This Google App Lets You Access the Search Bar with 40% Less Data

It aims to be the prime app for first time Internet users.
IMAGE Google Go

When Google introduced its service in 1998, it was primarily a site equipped with a search bar that allows users to ask anything they want on the Internet, with the hopes the engine would eventually give them the right answers to their questions.

Two decades later, the tech giant is updating the Internet’s top search engine with an app for the next wave of online users. Dubbed as an “all-in-one app”, Google Go aims to be the prime application of choice of mobile-first users.

The app’s homepage is equipped with eight widgets that can redirect users to functions and pages that Google feels most first-time Internet users would find useful. Some of the app’s widgets include the Google search button, Google images, YouTube and a page dedicated to the weather forecast. The app also has widgets for a voice search command and mobile downloads.

IMAGE: Google Go

“With GoogleGo, we’re reinventing Google search for mobile. It’s fresh, really fast and personal. It’s built on insights from new online users all over the world,” Simon Tokumine, Google Search group product manager said in the Google for Philippines event on Wednesday, February 15, the first time the company staged such an event. The tech giant also made the app available for download on Google Play Philippines on the same day.


One of the app’s most distinctive widgets is the “Discover” button, which is customized for every user. In essence, it shows news and stories that cater to the preferences and interests of the GoogleGo user. The page is regularly updated and becomes a more efficient curator of a certain user’s news palate with regular use.

Pushing its efficiency standard a notch higher, the app can also read the text on any webpage accessed through it. Long form stories will no longer be such a tiring read as the app can identify and speak over 27 languages including English and Filipino.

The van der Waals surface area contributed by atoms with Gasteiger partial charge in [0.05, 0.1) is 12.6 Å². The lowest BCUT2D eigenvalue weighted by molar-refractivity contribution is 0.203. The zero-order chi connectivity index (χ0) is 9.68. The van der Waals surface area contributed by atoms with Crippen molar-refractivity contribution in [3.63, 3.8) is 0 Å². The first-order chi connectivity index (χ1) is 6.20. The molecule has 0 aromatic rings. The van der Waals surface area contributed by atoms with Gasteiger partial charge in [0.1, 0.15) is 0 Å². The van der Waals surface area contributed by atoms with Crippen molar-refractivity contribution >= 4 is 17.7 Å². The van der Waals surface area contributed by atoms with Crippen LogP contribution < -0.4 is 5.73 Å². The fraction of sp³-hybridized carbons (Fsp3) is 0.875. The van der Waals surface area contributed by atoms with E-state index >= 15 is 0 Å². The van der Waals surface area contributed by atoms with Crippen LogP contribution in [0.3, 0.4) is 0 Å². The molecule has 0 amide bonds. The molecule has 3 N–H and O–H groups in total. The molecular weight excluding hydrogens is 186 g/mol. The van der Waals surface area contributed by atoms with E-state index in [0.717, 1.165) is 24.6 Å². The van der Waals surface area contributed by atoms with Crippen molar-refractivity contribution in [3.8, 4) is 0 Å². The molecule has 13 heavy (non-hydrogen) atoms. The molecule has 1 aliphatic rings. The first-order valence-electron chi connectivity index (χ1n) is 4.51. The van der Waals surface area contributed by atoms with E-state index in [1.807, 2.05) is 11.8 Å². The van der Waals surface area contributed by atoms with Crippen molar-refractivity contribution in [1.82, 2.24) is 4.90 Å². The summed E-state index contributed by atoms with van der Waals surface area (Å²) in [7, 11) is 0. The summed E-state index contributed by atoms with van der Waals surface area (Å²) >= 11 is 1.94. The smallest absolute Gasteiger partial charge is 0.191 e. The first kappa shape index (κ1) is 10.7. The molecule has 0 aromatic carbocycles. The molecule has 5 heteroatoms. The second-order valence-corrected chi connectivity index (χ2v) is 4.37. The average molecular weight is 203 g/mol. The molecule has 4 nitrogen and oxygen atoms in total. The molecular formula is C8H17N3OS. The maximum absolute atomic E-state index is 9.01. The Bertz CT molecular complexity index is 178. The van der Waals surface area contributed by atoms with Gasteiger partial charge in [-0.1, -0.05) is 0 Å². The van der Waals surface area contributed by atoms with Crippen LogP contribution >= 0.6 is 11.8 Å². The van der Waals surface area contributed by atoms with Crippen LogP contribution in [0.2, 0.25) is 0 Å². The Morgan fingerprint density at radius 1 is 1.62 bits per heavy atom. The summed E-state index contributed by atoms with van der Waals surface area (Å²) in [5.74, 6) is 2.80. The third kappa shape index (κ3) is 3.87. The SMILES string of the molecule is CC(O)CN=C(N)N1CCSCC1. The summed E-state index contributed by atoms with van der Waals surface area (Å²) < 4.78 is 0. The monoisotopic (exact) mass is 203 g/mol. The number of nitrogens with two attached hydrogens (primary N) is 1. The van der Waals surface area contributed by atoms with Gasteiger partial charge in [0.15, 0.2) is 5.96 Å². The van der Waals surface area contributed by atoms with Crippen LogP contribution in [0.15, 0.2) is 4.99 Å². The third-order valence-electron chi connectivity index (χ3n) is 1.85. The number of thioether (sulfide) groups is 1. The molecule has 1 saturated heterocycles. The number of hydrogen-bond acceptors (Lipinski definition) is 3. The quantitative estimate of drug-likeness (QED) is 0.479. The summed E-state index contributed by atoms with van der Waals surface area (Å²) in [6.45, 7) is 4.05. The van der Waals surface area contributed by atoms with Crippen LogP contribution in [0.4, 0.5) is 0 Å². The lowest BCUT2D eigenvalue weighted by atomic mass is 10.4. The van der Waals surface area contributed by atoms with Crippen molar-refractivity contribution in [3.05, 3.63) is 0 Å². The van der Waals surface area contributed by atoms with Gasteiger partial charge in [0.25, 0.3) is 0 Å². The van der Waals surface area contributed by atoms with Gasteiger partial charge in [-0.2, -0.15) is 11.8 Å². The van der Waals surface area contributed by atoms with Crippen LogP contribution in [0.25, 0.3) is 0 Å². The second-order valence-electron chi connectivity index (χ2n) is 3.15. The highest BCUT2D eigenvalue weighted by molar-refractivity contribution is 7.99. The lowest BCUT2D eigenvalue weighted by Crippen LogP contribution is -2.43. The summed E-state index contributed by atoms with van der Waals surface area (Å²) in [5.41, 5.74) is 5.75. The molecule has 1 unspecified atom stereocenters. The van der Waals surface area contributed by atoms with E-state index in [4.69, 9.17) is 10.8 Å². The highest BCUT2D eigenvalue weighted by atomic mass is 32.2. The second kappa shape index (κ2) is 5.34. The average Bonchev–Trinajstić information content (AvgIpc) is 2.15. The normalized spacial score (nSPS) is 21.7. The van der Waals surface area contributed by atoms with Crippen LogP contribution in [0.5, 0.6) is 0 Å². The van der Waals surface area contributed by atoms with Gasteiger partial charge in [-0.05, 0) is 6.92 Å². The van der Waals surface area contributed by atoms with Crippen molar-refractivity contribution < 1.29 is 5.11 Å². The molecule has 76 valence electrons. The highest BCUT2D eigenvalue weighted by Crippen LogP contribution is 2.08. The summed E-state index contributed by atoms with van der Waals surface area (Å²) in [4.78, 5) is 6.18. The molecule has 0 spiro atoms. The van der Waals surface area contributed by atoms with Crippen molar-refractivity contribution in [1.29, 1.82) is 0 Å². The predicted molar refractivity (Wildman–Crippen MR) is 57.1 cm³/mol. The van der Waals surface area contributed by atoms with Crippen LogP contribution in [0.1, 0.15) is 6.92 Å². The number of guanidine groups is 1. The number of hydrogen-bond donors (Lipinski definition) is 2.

IMAGE: Google Go

Aside from the widgets, the app also allows users to install shortcuts to their favorite apps and websites. For example, a user may also access other social media platforms like Facebook, Instagram, and Twitter on the app, switching programs seamlessly.

Despite the app’s complex backend processes, GoogleGo only demands five megabytes’ worth of data to be downloaded on an Android phone. The developers also claim users will spend 40 percent less data if they use the app’s search function in contrast to accessing the service outside the app.

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Its distinct flexibility and no-nonsense approach aim to make the online experience efficient for the first-time Internet user. It’s part of the tech giant’s “Next Billion Users” initiative, or the company’s effort to develop programs and products for the world’s next generation Internet natives.

The billion-dollar company believes the next billion will be coming from emerging countries like the Philippines, a mobile-first population with the majority owning affordable smartphones. Couple that with data showing Philippine users as the world’s most Internet heavy, spending 10 hours a day specifically, and the company’s aggressive investment in the country is no longer much of a surprise. 

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Elyssa Christine Lopez
Elyssa Christine Lopez is a staff writer of Esquire. Follow her on Twitter @elyssalopz
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